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II. Manifestations of Domestic Violence against Women with Disabilities
III. Increasing Safety for Women with Disabilities
Domestic violence was hidden from most of mainstream society and largely ignored by health professionals until the late 1970s (Stark, Flitcraft, and Frazier 1979). As research on domestic violence has developed and programs have been instituted to address the needs of victims, one particularly vulnerable group of women has remained overlooked: women with disabilities (Chenoweth and Cook 2001; McCarthy 1998). The research on the experiences of women with disabilities who are victims of domestic violence is so sparse that little attention has been paid to the impact of culture, beyond gender and ability status (e.g., ethnicity, age, sexual orientation) on those experiences (Hassouneh-Phillips and Curry 2002).
Who are women with disabilities? According to Banks (2003), ‘‘Women who have disabilities represent a very broad spectrum in terms of ability to manage their personal and social affairs’’ (p. xxi). Disabling disorders can be visible (e.g., arthritis, limited mobility, limited vision, deafness) or invisible (cardiac disease, chronic fatigue syndrome, fibromyalgia, pain, traumatic brain injury, learning disability). Having one disability not only does not preclude having others; instead, it increases the probability of having additional challenges. Domestic violence further increases disability.
All women who are victims of intimate partner violence, a large subset of domestic violence, are treated like victims of torture most often associated with war and kidnapping (Beck-Massey 1999). Women with disabilities, on average, endure domestic violence for longer periods than women without disabilities (Coker, Smith, and Fadden 2005; Curry, Hassouneh-Phillips, and Johnston- Silverberg 2001; Li, Ford, and Moore 2000) and are at high risk for being abused by multiple perpetrators (Hassouneh-Phillips and Curry 2002). Beck- Massey (1999) and Curry et al. (2001) found that in addition to vulnerability to the kinds of physical and psychological abuse experienced by most women, women with disabilities are also subjected to specific disability-related types of violence.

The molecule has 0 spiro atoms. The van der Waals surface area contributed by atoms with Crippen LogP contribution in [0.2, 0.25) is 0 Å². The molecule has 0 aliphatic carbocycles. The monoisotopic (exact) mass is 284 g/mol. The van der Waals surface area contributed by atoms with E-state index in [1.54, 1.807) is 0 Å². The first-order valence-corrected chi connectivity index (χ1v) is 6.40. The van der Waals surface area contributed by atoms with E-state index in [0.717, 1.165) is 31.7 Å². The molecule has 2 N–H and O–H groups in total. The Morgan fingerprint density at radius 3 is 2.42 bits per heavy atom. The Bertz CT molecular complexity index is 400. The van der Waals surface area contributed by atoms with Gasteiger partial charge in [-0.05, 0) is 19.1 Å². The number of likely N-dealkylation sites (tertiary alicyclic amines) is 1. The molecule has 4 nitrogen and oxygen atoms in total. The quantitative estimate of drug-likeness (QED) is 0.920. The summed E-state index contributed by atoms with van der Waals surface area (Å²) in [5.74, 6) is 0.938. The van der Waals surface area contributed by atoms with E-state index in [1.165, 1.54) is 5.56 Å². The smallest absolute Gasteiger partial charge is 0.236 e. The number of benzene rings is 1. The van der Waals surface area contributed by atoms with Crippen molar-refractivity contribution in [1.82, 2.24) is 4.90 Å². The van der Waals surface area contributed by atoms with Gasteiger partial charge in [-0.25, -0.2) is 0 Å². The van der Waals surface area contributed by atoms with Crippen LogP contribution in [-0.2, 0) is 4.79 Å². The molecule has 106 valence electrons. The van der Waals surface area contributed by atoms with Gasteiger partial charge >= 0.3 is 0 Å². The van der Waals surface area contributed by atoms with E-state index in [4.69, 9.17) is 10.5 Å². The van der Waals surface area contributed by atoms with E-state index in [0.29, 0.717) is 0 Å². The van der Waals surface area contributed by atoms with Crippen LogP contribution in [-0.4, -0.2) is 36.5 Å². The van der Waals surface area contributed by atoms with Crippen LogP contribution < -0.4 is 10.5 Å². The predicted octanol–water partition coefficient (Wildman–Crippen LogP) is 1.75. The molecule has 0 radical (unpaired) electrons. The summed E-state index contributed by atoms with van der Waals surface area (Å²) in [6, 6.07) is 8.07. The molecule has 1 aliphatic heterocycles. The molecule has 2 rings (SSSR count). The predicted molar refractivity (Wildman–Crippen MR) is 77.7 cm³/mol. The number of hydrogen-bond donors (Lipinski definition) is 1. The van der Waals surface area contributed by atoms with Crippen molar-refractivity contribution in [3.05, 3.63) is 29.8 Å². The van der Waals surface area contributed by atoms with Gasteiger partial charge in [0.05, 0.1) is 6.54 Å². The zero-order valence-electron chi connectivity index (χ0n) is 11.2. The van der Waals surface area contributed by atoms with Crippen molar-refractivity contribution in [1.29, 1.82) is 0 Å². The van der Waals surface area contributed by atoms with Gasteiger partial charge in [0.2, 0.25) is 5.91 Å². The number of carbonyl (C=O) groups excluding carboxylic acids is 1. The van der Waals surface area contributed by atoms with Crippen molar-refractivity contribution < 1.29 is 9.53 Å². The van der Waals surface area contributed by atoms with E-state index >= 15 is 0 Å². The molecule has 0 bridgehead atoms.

Although most examinations of domestic violence focus on a single perpetrator, usually an intimate partner, defined by Tjaden and Thoennes (2000) as ‘‘current and former dates, spouses, and cohabiting partners, with cohabiting meaning living together at least some of the time as a couple’’ (p. 5), the vulnerability experienced by women with disabilities involves a wider variety of perpetrators. Other family members can perpetrate domestic violence on women with disabilities, including parents (Nosek, Foley, et al. 2001), adult children (Bergeron 2005), and siblings (Crawford and Ostrove 2003). As many women with disabilities are dependent on other people for personal assistance, they are at high risk for abuse from the people who provide that assistance (Saxton et al. 2001). Most personal assistance is provided in private, thus increasing the vulnerability of women with disabilities. This is further complicated by the large number of family members, including spouses, who provide personal assistance for women with disabilities (Saxton et al. 2001).
II. Manifestations of Domestic Violence against Women with Disabilities
It is critical to describe domestic violence as it pertains to women with disabilities (Hassouneh- Phillips and Curry 2002). Nosek, Foley, and colleagues (2001) found it expeditious to draw on definitions from others, as they broke domestic violence into the components of emotional abuse, defined as ‘‘being threatened, terrorized, corrupted, or severely rejected, isolated, ignored, or verbally attacked’’ (p. 180); physical abuse, defined as ‘‘any form of violence against her body, such as being hit, kicked, restrained, or deprived of food or water’’ (pp. 180–181); and sexual abuse, defined as ‘‘being forced, threatened, or deceived into sexual activities ranging from looking or touching to intercourse or rape’’ (p. 181). They found that women with disabilities described five types of domestic violence: ‘‘(1) disability-related emotional abuse, (2) disability-related physical abuse, (3) disability-related sexual abuse, (4) abuse related to disability-related settings, and (5) abuse related to helping relationships’’ (p. 182). Saxton and colleagues (2001) also identified financial abuse as a form of disability-related domestic violence. Examples of the types of domestic abuse experienced by women with disabilities include: